Navigating Distances explores the role of mapping in navigating unfamiliar physical and emotional landscapes. By observing multiple overlapping ways of mapping and navigating felt experiences of distance and closeness, I have explored how these oppositional phenomena can be felt and expressed at the same moment.
Through the positioning of found objects on the surface of the ochre stained map, I have explored the relationship between distance and closeness. The objects fulfil the duty of land-markers, representing both spatial and sensory connections to place and land. Where the map lacks any navigable information, the placement of objects indicates movement and direction, creating a journey across the surface. Importantly, these land-markers are transitional, able to be moved, added to or subtracted each time the map is unfolded and created, representing the frustratingly transient nature of emotions associated with distance and closeness.
The three glass pigment bottles are reminiscent of collecting jars found in museums throughout the UK, often from early journeys of exploration and ‘discovery’ to Australia. By storing pigments and found objects that I too have transported across the oceans, I have drawn the parallels between those early journeys of discovery and my own.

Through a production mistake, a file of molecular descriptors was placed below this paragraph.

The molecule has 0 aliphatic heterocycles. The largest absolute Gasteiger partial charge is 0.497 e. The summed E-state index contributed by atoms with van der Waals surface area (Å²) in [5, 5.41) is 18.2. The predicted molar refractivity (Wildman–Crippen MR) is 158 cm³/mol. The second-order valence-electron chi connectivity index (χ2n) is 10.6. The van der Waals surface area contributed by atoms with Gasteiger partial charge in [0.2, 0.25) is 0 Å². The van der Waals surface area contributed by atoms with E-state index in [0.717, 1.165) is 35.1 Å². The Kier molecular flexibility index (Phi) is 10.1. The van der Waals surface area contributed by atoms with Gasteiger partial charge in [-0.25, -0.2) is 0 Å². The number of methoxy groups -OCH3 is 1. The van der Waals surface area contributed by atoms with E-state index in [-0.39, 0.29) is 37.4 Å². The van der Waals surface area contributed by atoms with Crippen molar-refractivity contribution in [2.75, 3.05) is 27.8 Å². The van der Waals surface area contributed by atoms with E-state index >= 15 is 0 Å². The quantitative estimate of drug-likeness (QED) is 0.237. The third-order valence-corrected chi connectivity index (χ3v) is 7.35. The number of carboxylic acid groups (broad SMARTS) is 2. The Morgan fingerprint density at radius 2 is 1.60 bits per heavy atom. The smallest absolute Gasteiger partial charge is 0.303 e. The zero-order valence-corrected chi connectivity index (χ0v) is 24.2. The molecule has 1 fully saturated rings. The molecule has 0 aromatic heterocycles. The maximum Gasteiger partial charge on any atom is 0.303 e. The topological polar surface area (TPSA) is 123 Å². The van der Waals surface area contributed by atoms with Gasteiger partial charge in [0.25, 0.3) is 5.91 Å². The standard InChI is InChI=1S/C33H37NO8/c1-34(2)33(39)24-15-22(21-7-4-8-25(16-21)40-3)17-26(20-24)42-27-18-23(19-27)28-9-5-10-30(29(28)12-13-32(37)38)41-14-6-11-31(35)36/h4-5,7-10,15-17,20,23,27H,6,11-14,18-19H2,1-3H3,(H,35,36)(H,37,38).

Breath, blood and bone, three words written across the surface of the map, all relating to the ‘unseen’ physicality of the body. These words where chooses to reintroduce the physical body into emotional mapping. The words along with the small ‘x’, provide a grounding point for the objects to react with, reconnecting the transient and felt with the physical reality of the body in space.
The map folds in the work not only represent navigation but also time. Each time the work is unfolded and refolded the lines will very slowly change, the ochre will crack, the paper will begin to deteriorate. Demonstrating how the dimension of time has a critical role to play in the feelings of distance and closeness.